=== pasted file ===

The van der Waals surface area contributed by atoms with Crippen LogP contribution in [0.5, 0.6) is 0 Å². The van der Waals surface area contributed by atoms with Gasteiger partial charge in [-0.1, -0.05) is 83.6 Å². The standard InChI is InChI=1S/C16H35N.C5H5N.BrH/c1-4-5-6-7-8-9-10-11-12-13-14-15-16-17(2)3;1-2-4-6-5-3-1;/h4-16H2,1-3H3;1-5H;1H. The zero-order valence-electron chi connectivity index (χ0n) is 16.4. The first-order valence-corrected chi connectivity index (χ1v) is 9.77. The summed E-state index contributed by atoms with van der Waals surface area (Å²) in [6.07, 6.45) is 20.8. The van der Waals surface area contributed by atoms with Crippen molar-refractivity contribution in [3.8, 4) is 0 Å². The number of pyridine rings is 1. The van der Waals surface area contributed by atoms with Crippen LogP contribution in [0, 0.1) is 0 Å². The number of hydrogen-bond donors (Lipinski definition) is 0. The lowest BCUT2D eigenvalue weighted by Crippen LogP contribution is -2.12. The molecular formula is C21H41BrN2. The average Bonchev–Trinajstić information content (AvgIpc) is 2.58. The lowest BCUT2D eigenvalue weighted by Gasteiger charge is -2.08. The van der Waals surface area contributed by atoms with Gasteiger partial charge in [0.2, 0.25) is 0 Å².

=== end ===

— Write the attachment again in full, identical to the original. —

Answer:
The van der Waals surface area contributed by atoms with Crippen LogP contribution in [0.5, 0.6) is 0 Å². The van der Waals surface area contributed by atoms with Gasteiger partial charge in [-0.1, -0.05) is 83.6 Å². The standard InChI is InChI=1S/C16H35N.C5H5N.BrH/c1-4-5-6-7-8-9-10-11-12-13-14-15-16-17(2)3;1-2-4-6-5-3-1;/h4-16H2,1-3H3;1-5H;1H. The zero-order valence-electron chi connectivity index (χ0n) is 16.4. The first-order valence-corrected chi connectivity index (χ1v) is 9.77. The summed E-state index contributed by atoms with van der Waals surface area (Å²) in [6.07, 6.45) is 20.8. The van der Waals surface area contributed by atoms with Crippen molar-refractivity contribution in [3.8, 4) is 0 Å². The number of pyridine rings is 1. The van der Waals surface area contributed by atoms with Crippen LogP contribution in [0, 0.1) is 0 Å². The number of hydrogen-bond donors (Lipinski definition) is 0. The lowest BCUT2D eigenvalue weighted by Crippen LogP contribution is -2.12. The molecular formula is C21H41BrN2. The average Bonchev–Trinajstić information content (AvgIpc) is 2.58. The lowest BCUT2D eigenvalue weighted by Gasteiger charge is -2.08. The van der Waals surface area contributed by atoms with Gasteiger partial charge in [0.2, 0.25) is 0 Å².